Miles David Moore
Similar to the old hidden-ball trick that plagued base runners like this reviewer as a child, Moore puts a lot of serious stuff first, possibly with the assumption that reviewers won't get past page 32. Some do, and find such as the following:
The last thing Fatslug saw before falling asleep on the sofa was the TV turned to one of the artier cable channels when a Russian cartoon came on (or maybe Bulgarian -- the credits were entirely in Cyrillic). It was about a couple and their pet. The husband was blue, the wife a hen, the pet a worm with a man's face and they, like the building they lived in, were covered with gray pustules of putrefaction. They spoke in shrieks and grunts while their Victrola played incomprehensibly passionate Slavic ballads, when a knock rattled their door. A visitor wearing Homburg, mustache and mask and laughing likeVincent Price gave them a box of hard candy.... from "Fatslug Celebrates"
This very funny description of those surreal Eastern European cartoons of the late Western Empire's glory days is then followed by Fatslug's waking up hours later to a news broadcast no less surreal, and in Italian. Aside from its very evocative observations, giddy tone, and bouncy three beat line (well, almost three almost all of the time), the poem's meaning requires no critic's line by line elucidation. Instead, it's content and the method used to convey it are satisfying in and of themselves. I don't think this would a very popular piece at Harvard, nor all of the other Fatslug poems in this section. But then, as a literary figure, Fatslug probably wouldn't fit in a chair that small.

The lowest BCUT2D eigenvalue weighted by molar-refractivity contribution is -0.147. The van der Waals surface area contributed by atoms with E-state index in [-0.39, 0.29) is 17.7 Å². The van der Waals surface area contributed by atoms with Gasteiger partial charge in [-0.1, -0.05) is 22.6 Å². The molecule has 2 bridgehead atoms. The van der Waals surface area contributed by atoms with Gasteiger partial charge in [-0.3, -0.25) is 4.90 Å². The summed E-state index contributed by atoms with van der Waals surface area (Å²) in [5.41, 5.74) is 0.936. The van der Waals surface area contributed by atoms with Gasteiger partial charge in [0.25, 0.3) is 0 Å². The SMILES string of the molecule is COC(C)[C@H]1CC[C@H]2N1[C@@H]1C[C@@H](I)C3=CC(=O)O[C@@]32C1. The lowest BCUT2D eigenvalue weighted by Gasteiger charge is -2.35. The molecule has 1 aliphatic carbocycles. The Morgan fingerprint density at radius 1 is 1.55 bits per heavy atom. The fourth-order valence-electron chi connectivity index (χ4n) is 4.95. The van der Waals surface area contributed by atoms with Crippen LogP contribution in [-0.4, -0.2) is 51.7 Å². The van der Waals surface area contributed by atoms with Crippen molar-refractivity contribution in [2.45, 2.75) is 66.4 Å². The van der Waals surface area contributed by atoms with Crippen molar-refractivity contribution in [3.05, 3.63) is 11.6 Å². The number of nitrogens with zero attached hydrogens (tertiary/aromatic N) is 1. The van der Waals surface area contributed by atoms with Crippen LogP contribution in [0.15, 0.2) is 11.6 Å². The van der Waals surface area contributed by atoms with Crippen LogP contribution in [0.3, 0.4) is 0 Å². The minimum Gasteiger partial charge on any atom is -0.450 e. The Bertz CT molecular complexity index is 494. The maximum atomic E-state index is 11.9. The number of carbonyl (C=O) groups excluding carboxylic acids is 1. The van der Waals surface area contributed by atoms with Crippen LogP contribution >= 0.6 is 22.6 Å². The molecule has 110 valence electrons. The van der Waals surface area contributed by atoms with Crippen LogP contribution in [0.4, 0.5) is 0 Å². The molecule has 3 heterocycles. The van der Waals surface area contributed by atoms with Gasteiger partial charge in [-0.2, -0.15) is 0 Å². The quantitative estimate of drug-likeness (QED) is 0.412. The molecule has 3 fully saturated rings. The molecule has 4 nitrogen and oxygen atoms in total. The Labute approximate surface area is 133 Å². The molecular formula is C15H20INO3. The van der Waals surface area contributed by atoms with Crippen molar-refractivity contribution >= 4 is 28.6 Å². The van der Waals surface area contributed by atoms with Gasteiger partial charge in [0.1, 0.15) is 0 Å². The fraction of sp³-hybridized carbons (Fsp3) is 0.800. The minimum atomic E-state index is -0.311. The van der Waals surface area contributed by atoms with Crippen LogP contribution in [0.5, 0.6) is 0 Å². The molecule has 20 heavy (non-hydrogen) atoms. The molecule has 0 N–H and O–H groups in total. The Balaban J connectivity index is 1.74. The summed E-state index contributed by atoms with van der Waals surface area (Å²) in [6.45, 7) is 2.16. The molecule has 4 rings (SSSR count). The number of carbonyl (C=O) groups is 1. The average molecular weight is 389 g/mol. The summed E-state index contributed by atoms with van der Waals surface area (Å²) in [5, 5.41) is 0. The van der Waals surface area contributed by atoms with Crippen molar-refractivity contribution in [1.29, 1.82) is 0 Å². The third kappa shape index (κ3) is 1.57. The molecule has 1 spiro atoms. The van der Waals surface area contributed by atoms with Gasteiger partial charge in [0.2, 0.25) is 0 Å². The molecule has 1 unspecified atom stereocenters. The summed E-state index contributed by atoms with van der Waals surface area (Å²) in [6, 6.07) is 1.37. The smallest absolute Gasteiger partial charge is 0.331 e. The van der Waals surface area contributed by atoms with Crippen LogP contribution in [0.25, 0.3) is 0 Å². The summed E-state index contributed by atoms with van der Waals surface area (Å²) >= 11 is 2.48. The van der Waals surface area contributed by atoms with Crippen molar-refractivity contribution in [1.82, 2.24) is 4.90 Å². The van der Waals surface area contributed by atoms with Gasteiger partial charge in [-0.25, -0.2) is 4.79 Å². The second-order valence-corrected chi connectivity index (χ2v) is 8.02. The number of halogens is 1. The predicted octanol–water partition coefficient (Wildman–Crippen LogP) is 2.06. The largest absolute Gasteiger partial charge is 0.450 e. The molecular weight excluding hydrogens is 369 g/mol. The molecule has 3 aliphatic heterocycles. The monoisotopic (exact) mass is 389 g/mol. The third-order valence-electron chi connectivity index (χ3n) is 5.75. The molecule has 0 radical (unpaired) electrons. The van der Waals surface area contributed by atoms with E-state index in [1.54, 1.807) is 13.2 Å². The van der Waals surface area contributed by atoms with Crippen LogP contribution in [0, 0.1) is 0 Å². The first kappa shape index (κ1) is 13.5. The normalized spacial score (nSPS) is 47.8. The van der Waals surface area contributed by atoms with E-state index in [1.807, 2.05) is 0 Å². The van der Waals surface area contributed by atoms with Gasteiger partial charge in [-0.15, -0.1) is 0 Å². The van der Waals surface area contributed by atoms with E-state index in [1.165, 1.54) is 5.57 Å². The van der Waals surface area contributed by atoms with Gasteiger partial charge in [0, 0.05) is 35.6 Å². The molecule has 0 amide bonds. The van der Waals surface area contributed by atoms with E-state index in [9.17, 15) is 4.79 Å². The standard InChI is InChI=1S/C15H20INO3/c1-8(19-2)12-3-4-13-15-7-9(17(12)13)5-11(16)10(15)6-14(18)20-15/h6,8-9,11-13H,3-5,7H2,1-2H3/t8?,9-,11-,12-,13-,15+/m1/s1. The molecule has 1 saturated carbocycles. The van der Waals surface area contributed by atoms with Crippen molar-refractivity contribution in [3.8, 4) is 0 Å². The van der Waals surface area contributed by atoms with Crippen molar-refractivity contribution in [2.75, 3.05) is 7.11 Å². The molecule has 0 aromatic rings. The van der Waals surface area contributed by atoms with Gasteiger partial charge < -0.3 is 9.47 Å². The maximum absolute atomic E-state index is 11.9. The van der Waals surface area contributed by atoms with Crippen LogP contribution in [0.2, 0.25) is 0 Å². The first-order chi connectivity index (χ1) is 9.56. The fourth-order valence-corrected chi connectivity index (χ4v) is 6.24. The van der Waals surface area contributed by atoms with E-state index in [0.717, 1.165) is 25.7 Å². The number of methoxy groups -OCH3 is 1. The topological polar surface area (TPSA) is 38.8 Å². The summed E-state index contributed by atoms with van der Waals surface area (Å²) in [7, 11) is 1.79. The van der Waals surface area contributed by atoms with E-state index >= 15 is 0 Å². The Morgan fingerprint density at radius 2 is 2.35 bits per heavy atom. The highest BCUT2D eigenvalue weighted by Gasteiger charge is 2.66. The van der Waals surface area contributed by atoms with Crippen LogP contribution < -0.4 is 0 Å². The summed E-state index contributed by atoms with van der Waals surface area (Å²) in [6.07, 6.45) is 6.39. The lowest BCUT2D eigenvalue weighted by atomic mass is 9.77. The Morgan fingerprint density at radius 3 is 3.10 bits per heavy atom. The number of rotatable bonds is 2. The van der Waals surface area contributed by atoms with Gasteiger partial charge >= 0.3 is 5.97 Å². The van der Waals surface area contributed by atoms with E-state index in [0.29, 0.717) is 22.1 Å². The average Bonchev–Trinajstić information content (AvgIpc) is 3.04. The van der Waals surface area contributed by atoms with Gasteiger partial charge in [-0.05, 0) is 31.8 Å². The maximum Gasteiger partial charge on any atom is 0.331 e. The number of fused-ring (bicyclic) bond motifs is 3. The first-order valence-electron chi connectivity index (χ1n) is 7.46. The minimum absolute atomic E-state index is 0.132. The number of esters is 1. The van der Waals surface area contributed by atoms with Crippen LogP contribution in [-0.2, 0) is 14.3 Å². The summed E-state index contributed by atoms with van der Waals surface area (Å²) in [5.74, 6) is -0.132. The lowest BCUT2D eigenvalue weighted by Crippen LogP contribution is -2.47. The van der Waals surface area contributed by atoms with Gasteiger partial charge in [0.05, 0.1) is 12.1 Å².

It is that no nonsense, direct approach to irony or comedy that makes Moore's work in these poems so appealing. Of course, wan blondes tanned for that copper-plated look and bulging here and there are also appealing. Perhaps a better word would be accessible, although in the context of some wan blondes that might be considered offensive.
COME NEAR ME AND I'LL KILL YOU!" Glaring through the cherry-blossomed streets, the biggest sticker on the red rustbucket pickup slaps Fatslug and everyone else sitting on the bus's left side. The pickup's driver, a Woodstock blonde -- straight stringy hair and Led Zep fanning out from her open window, a worn flannel shirt hanging like a tent over past-ripe breasts -- stares stonily ahead, trailing behind her, "IS THAT YOUR FACE, OR DID YOUR PANTS FALL DOWN?" Armored against the world by a motorized punch in the nose, she is safe, separate, discrete in her indiscretion. Obviously, she knows Fatslug is on the bus... from "Fatslug and the Bumper Stickers"
In case you wondered what happened after The Electric Kool Aid Acid Test, this poem of being nudged out of the stagnant flow and hitting the great Superhighway at 55 might give you an idea. As before, Moore has little use for post-Eliot subtleties of reference nor for that great Modernist's posture of being on a platform too high to notice the world of other contemporaries. Instead, Moore chooses, as do many Expansive poets, to refer to the places, the pace and familiar faces of the time we're living in. One might wish that Moore would investigate a little more the utility of meter and rhyme in working such territory, which he does with great effect in other poems, but this will do.